Helpful Computer Programs: Part I

inPresence geeks Dan and Ross spend a lot of time on the computer. A lot. Due to our endless hours of screen time, we’ve learned the ins and outs of more than a few computer programs, and we’d like to share with you our favorites, and a few helpful tips about learning them. This is Part I of our series.


Neither of us took formal courses to learn any of these programs. A few hours of practice, maybe a trip to the library and a good attitude will take you a long way. You can do this! We’ll show you how:

Dan: So which program should we talk about first?

inkscapeRoss: We should probably start with the one we use most. I’d have the easiest time talking about InkScape, since I use it every day.

Dan: Why don’t you tell our readers what InkScape is all about?

Ross: InkScape is an open-source (free) image editing program. You can use it for any photo editing or illustration. It’s really good for making logos and tweaking pictures before you post them on a blog or website.

Dan: It sounds like PhotoShop. What’s the difference between InkScape and other, more expensive programs?

Ross: Well InkScape is free, so it’s lacking the fancy layout and expansion options of PhotoShop. It also can’t connect with movie-making and powerful document creators like Adobe Pro. But the modest design of InkScape is something I really like; once you get the hang of it, the features are really easy to use and straightforward.

Dan: How hard was it to learn?

Ross: Pretty easy; the hardest part to learn was the vocabulary of image editing. Words like path, node, and clip are essential for making progress, and you’ll mess up every stage of the editing process a few times before you get it right.

I had trouble adapting to each phase of the editing process, and made a lot of mistakes. Coming from Microsoft Paint, where you can just click and drag your images, I had to adjust to InkScapes robust features. Once you get a handle on the program, you can drag, drop, resize, remove backgrounds, change textures, and add 3-D quickly and easily. Before that, however, you might do a lot of Edit—Undo first.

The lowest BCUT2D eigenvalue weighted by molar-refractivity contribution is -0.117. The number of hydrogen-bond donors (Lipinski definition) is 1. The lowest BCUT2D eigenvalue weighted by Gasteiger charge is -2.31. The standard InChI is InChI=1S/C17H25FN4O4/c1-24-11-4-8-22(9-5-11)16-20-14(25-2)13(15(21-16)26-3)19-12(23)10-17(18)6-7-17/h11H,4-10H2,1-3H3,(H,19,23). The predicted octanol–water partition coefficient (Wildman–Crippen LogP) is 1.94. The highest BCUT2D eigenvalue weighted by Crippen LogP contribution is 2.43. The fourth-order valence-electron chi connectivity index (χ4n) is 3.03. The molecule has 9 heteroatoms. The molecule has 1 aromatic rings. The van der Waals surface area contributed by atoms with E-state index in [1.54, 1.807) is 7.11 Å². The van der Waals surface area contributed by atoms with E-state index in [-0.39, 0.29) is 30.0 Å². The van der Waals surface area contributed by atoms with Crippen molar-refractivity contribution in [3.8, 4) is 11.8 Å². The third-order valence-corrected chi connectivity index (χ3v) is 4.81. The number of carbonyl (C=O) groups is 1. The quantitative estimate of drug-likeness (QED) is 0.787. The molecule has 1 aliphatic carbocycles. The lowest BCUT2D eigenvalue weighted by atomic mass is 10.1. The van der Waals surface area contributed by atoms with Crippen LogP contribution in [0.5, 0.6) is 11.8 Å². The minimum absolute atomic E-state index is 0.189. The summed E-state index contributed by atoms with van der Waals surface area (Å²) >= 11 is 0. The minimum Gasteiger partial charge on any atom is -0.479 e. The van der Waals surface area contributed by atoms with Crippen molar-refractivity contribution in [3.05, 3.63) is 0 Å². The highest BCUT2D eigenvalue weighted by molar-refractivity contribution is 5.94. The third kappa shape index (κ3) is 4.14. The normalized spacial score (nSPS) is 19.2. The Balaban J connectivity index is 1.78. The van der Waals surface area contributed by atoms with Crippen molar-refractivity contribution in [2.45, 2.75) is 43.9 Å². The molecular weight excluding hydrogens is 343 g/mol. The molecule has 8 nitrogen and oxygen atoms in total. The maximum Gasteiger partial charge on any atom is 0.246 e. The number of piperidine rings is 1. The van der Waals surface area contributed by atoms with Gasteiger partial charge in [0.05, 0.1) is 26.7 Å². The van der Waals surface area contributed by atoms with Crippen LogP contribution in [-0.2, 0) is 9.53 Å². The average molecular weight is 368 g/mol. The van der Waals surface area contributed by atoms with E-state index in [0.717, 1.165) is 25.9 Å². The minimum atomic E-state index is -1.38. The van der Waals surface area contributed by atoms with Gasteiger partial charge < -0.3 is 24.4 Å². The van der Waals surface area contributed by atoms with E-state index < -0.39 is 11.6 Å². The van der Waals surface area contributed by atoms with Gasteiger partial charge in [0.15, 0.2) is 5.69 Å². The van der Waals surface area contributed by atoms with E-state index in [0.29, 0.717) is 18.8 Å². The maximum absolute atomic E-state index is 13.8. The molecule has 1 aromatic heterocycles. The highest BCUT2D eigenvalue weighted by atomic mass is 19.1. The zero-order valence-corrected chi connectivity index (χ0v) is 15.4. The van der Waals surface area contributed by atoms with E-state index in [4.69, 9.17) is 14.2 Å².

Dan: Clearly, you made some mistakes when you first started with InkScape. Do you have any tricks for our readers to simplify the process?

Ross: Use YouTube! Lots of people around the world use InkScape and the user community is very friendly. People post video tutorials for everything from simple photo operations (cropping and saving) to advanced illustrating techniques (Bezier lines and Spiros). Watching the videos will make learning quick and (kind of) easy.

I would also make sure you’re focused and relaxed when practicing your InkScape techniques. Having a good attitude will help when you are making all the little adjustments your pictures need. Editing, checking, and re-editing takes patience. If you have a lot of other things going on around you, your concentration might slip and a detail might go unnoticed.

 

A quick logo made in InkScape

A quick logo made in InkScape

Dan: How long did it take you to learn?

Ross: To get the basics was a few hours. I needed to really study to get to a comfortable intermediate level, so maybe 3-4 days. Getting to really know the ins and outs of the program took a few weeks. Obviously, drawing from scratch takes longer, so I’ve been working on new designs and experimenting with features I didn’t use before. It could be a full month, working at InkScape every day for a few hours, to become a pro. The program is definitely worth your time, though. It is very robust and satisfying.

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A cool, creepy Spiro made with InkScape

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